Thursday was the hottest day so far this year in Switzerland, with temperatures reaching 36 degrees Celsius in Geneva.
But the rise in temperatures brought a dramatic increase in ozone concentrations, in some places measuring 198 micrograms per cubic metre – about 30 per cent above permitted levels.
New temperature highs for this year were also recorded in Chur in eastern Switzerland (35.4°C), in Sion in canton Valais (35.2°C) and in Basel (34.6°C). Temperatures hovered around a sultry 31 to 33 degrees elsewhere in the lowlands.
The hot weather attracted thousands to outdoor pools and the country’s many rivers and lakes, where water temperatures rose to 25 degrees in Lake Biel and parts of Lake Zurich.
But most waterways – many glacial-fed - remained a refreshing 19 to 22 degrees on average.
The National Air Pollution Monitoring Network said that ozone concentrations exceeded permitted levels at 14 of the 16 Swiss monitoring stations.
The record for the day was registered in Lugano in southern Switzerland (198 micrograms per cubic metre), where concentrations are often dangerously high due to the town’s proximity to the densely populated region around Milan.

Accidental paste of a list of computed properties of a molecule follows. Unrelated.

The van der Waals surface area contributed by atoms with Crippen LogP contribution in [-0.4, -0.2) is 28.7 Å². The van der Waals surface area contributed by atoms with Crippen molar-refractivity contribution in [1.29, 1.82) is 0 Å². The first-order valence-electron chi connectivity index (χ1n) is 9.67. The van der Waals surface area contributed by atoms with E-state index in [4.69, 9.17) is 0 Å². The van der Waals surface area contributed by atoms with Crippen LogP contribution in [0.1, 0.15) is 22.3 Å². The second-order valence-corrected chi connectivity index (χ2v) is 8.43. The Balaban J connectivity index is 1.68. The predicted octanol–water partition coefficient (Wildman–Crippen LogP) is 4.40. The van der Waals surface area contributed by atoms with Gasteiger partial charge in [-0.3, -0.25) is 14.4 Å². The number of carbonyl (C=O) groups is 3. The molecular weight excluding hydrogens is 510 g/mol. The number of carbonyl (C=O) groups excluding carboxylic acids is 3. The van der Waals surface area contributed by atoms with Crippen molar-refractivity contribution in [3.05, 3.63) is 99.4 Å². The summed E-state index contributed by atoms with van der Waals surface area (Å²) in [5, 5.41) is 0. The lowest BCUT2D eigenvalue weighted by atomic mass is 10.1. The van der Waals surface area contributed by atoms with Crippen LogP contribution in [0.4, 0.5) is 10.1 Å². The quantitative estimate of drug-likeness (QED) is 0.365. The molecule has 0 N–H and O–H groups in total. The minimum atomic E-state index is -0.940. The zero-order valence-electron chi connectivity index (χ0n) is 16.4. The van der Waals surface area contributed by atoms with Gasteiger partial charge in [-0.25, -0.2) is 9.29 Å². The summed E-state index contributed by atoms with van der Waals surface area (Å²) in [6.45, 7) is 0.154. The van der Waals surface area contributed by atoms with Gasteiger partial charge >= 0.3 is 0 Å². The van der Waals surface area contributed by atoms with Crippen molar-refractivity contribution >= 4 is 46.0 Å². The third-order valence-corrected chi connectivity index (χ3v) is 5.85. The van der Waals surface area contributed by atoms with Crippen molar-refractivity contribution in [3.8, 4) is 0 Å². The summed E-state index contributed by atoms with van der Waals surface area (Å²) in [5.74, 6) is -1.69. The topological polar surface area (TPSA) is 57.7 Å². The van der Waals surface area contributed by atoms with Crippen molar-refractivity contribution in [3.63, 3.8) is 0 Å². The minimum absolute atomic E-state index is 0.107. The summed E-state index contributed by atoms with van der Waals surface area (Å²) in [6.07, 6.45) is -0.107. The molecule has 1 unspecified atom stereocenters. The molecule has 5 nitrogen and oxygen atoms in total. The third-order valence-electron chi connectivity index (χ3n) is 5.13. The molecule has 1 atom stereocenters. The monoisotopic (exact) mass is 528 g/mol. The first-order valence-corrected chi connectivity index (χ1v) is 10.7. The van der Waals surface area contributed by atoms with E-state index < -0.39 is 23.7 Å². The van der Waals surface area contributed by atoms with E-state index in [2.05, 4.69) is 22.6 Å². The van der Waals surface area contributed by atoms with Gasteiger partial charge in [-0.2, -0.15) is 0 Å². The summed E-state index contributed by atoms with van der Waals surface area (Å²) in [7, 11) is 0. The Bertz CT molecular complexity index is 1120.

This was closely followed by places north of the Alps, including Lägern (197) in the Jura hills near Zurich and on Mount Rigi (192) above Lake Lucerne.
The increased risk of respiratory infections brought on by the increased ozone levels led the Swiss weather service, MeteoSwiss, to advise people to drink plenty of water and to avoid spending too much time outdoors.
MeteoSwiss is forecasting heavy thunderstorms for later on Friday or early on Saturday, which will bring an abrupt end to the short-lived heat wave.
swissinfo with agencies
Swiss temperature records:
Highest: 41.5°C in Grono in canton Graubünden on August 11, 2003.
Lowest: -41.8 °C in La Brévine in canton Neuchâtel on January 12, 1987.
Warmest place: Locarno 11.5°C annual average.
Coldest place: Jungfraujoch, 3,454 metres above sea level, -7.9°C annual average.